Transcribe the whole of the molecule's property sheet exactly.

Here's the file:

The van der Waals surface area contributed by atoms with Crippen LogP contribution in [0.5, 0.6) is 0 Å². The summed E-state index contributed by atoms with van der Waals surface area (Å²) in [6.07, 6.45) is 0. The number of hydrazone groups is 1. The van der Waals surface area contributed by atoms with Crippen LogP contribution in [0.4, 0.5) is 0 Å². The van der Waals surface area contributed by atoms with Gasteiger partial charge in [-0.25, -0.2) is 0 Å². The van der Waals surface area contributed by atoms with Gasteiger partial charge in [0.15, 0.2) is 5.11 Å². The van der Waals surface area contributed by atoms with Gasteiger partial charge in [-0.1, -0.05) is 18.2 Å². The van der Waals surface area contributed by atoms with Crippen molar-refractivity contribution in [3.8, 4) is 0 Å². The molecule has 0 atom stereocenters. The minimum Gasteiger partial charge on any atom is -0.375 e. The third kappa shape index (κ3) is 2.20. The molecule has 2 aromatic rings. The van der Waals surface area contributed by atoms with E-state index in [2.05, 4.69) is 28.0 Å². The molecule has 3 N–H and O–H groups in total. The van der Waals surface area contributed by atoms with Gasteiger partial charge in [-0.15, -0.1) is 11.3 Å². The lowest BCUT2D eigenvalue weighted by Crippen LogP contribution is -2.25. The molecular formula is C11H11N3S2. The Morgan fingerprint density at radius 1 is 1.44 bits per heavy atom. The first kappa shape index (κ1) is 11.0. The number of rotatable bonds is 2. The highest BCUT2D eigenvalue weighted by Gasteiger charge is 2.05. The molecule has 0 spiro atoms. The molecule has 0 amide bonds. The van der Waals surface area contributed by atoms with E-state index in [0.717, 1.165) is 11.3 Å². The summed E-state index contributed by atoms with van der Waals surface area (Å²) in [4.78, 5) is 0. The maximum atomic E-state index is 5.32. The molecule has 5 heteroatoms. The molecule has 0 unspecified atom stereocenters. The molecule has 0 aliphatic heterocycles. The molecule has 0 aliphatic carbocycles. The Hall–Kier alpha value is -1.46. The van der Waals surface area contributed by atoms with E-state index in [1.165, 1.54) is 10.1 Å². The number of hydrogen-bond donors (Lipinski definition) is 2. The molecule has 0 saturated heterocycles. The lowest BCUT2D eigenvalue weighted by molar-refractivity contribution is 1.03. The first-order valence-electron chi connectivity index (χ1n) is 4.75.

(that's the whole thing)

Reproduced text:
The van der Waals surface area contributed by atoms with Crippen LogP contribution in [0.5, 0.6) is 0 Å². The summed E-state index contributed by atoms with van der Waals surface area (Å²) in [6.07, 6.45) is 0. The number of hydrazone groups is 1. The van der Waals surface area contributed by atoms with Crippen LogP contribution in [0.4, 0.5) is 0 Å². The van der Waals surface area contributed by atoms with Gasteiger partial charge in [-0.25, -0.2) is 0 Å². The van der Waals surface area contributed by atoms with Gasteiger partial charge in [0.15, 0.2) is 5.11 Å². The van der Waals surface area contributed by atoms with Gasteiger partial charge in [-0.1, -0.05) is 18.2 Å². The van der Waals surface area contributed by atoms with Crippen molar-refractivity contribution in [3.8, 4) is 0 Å². The molecule has 0 atom stereocenters. The minimum Gasteiger partial charge on any atom is -0.375 e. The third kappa shape index (κ3) is 2.20. The molecule has 2 aromatic rings. The van der Waals surface area contributed by atoms with E-state index in [2.05, 4.69) is 28.0 Å². The molecule has 3 N–H and O–H groups in total. The van der Waals surface area contributed by atoms with Gasteiger partial charge in [-0.15, -0.1) is 11.3 Å². The lowest BCUT2D eigenvalue weighted by Crippen LogP contribution is -2.25. The molecular formula is C11H11N3S2. The Morgan fingerprint density at radius 1 is 1.44 bits per heavy atom. The first kappa shape index (κ1) is 11.0. The number of rotatable bonds is 2. The highest BCUT2D eigenvalue weighted by Gasteiger charge is 2.05. The molecule has 0 spiro atoms. The molecule has 0 amide bonds. The van der Waals surface area contributed by atoms with E-state index in [0.717, 1.165) is 11.3 Å². The summed E-state index contributed by atoms with van der Waals surface area (Å²) in [4.78, 5) is 0. The maximum atomic E-state index is 5.32. The molecule has 5 heteroatoms. The molecule has 0 unspecified atom stereocenters. The molecule has 0 aliphatic heterocycles. The molecule has 0 aliphatic carbocycles. The Hall–Kier alpha value is -1.46. The van der Waals surface area contributed by atoms with E-state index in [1.165, 1.54) is 10.1 Å². The number of hydrogen-bond donors (Lipinski definition) is 2. The molecule has 0 saturated heterocycles. The lowest BCUT2D eigenvalue weighted by molar-refractivity contribution is 1.03. The first-order valence-electron chi connectivity index (χ1n) is 4.75.